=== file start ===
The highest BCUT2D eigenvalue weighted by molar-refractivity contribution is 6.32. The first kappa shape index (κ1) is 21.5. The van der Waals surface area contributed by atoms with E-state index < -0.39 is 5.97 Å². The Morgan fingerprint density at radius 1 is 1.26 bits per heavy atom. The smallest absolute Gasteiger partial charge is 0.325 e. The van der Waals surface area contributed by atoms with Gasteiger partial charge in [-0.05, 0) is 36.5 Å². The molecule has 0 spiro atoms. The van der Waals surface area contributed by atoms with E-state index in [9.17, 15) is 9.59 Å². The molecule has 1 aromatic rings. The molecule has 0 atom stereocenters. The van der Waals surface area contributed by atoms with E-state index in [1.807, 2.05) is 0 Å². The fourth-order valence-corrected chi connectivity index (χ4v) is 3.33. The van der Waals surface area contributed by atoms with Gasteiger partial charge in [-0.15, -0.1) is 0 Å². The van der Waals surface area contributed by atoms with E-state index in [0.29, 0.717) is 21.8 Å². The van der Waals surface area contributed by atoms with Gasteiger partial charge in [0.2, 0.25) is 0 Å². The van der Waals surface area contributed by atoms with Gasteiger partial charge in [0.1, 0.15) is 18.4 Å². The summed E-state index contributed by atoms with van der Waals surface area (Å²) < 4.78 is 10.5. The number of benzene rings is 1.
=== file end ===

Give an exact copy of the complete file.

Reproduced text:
The highest BCUT2D eigenvalue weighted by molar-refractivity contribution is 6.32. The first kappa shape index (κ1) is 21.5. The van der Waals surface area contributed by atoms with E-state index < -0.39 is 5.97 Å². The Morgan fingerprint density at radius 1 is 1.26 bits per heavy atom. The smallest absolute Gasteiger partial charge is 0.325 e. The van der Waals surface area contributed by atoms with Gasteiger partial charge in [-0.05, 0) is 36.5 Å². The molecule has 0 spiro atoms. The van der Waals surface area contributed by atoms with E-state index in [9.17, 15) is 9.59 Å². The molecule has 1 aromatic rings. The molecule has 0 atom stereocenters. The van der Waals surface area contributed by atoms with E-state index in [1.807, 2.05) is 0 Å². The fourth-order valence-corrected chi connectivity index (χ4v) is 3.33. The van der Waals surface area contributed by atoms with Gasteiger partial charge in [-0.15, -0.1) is 0 Å². The van der Waals surface area contributed by atoms with E-state index in [0.29, 0.717) is 21.8 Å². The van der Waals surface area contributed by atoms with Gasteiger partial charge in [0.2, 0.25) is 0 Å². The van der Waals surface area contributed by atoms with Gasteiger partial charge in [0.1, 0.15) is 18.4 Å². The summed E-state index contributed by atoms with van der Waals surface area (Å²) < 4.78 is 10.5. The number of benzene rings is 1.